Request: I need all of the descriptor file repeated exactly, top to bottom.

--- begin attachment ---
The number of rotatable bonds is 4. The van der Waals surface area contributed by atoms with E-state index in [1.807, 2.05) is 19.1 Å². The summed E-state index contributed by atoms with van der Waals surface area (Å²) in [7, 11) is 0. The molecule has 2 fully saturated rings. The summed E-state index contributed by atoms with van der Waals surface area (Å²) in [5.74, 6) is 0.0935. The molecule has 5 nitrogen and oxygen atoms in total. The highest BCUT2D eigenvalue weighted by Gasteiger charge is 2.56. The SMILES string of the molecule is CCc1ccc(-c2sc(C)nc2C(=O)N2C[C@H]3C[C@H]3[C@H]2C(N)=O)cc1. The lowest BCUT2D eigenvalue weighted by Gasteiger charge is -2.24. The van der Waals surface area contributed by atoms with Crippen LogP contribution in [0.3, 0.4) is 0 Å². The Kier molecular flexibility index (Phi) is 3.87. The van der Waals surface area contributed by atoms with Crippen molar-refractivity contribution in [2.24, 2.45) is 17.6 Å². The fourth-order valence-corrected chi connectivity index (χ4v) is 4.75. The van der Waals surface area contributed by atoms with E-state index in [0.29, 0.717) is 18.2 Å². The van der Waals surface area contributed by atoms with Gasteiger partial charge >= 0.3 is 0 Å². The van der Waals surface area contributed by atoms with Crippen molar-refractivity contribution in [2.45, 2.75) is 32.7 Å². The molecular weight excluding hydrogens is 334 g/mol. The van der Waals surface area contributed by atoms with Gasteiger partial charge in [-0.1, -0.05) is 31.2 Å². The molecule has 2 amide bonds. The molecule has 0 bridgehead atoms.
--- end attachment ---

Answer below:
The number of rotatable bonds is 4. The van der Waals surface area contributed by atoms with E-state index in [1.807, 2.05) is 19.1 Å². The summed E-state index contributed by atoms with van der Waals surface area (Å²) in [7, 11) is 0. The molecule has 2 fully saturated rings. The summed E-state index contributed by atoms with van der Waals surface area (Å²) in [5.74, 6) is 0.0935. The molecule has 5 nitrogen and oxygen atoms in total. The highest BCUT2D eigenvalue weighted by Gasteiger charge is 2.56. The SMILES string of the molecule is CCc1ccc(-c2sc(C)nc2C(=O)N2C[C@H]3C[C@H]3[C@H]2C(N)=O)cc1. The lowest BCUT2D eigenvalue weighted by Gasteiger charge is -2.24. The van der Waals surface area contributed by atoms with Crippen LogP contribution in [0.3, 0.4) is 0 Å². The Kier molecular flexibility index (Phi) is 3.87. The van der Waals surface area contributed by atoms with Crippen molar-refractivity contribution in [2.24, 2.45) is 17.6 Å². The fourth-order valence-corrected chi connectivity index (χ4v) is 4.75. The van der Waals surface area contributed by atoms with E-state index in [0.29, 0.717) is 18.2 Å². The van der Waals surface area contributed by atoms with Gasteiger partial charge >= 0.3 is 0 Å². The van der Waals surface area contributed by atoms with Crippen molar-refractivity contribution in [2.45, 2.75) is 32.7 Å². The molecular weight excluding hydrogens is 334 g/mol. The van der Waals surface area contributed by atoms with Gasteiger partial charge in [-0.1, -0.05) is 31.2 Å². The molecule has 2 amide bonds. The molecule has 0 bridgehead atoms.